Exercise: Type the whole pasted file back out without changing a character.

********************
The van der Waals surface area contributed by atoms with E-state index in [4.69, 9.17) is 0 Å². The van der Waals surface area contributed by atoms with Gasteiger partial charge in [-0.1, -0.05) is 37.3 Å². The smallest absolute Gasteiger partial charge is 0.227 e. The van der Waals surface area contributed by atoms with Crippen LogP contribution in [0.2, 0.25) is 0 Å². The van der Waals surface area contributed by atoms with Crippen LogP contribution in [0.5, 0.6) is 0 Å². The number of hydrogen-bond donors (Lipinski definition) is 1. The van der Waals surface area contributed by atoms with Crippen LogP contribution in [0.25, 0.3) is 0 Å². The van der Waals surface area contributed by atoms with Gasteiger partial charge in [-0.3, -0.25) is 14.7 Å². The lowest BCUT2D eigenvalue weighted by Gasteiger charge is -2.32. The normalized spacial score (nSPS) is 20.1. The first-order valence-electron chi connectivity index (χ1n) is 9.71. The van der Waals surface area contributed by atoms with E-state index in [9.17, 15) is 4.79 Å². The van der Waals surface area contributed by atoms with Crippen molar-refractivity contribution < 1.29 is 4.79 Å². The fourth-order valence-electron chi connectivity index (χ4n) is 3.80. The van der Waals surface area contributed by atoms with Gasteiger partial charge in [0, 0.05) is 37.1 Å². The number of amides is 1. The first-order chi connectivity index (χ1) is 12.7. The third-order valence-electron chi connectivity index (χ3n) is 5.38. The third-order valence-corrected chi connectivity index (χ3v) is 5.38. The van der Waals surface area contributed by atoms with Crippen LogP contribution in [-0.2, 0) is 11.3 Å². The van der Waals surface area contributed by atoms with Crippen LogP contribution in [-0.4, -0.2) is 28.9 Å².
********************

The van der Waals surface area contributed by atoms with E-state index in [4.69, 9.17) is 0 Å². The van der Waals surface area contributed by atoms with Gasteiger partial charge in [-0.1, -0.05) is 37.3 Å². The smallest absolute Gasteiger partial charge is 0.227 e. The van der Waals surface area contributed by atoms with Crippen LogP contribution in [0.2, 0.25) is 0 Å². The van der Waals surface area contributed by atoms with Crippen LogP contribution in [0.5, 0.6) is 0 Å². The number of hydrogen-bond donors (Lipinski definition) is 1. The van der Waals surface area contributed by atoms with Crippen LogP contribution in [0.25, 0.3) is 0 Å². The van der Waals surface area contributed by atoms with Gasteiger partial charge in [-0.3, -0.25) is 14.7 Å². The lowest BCUT2D eigenvalue weighted by Gasteiger charge is -2.32. The normalized spacial score (nSPS) is 20.1. The first-order valence-electron chi connectivity index (χ1n) is 9.71. The van der Waals surface area contributed by atoms with E-state index in [9.17, 15) is 4.79 Å². The van der Waals surface area contributed by atoms with Crippen molar-refractivity contribution < 1.29 is 4.79 Å². The fourth-order valence-electron chi connectivity index (χ4n) is 3.80. The van der Waals surface area contributed by atoms with Gasteiger partial charge in [0, 0.05) is 37.1 Å². The number of amides is 1. The first-order chi connectivity index (χ1) is 12.7. The third-order valence-electron chi connectivity index (χ3n) is 5.38. The third-order valence-corrected chi connectivity index (χ3v) is 5.38. The van der Waals surface area contributed by atoms with Crippen LogP contribution in [-0.2, 0) is 11.3 Å². The van der Waals surface area contributed by atoms with Crippen LogP contribution in [-0.4, -0.2) is 28.9 Å².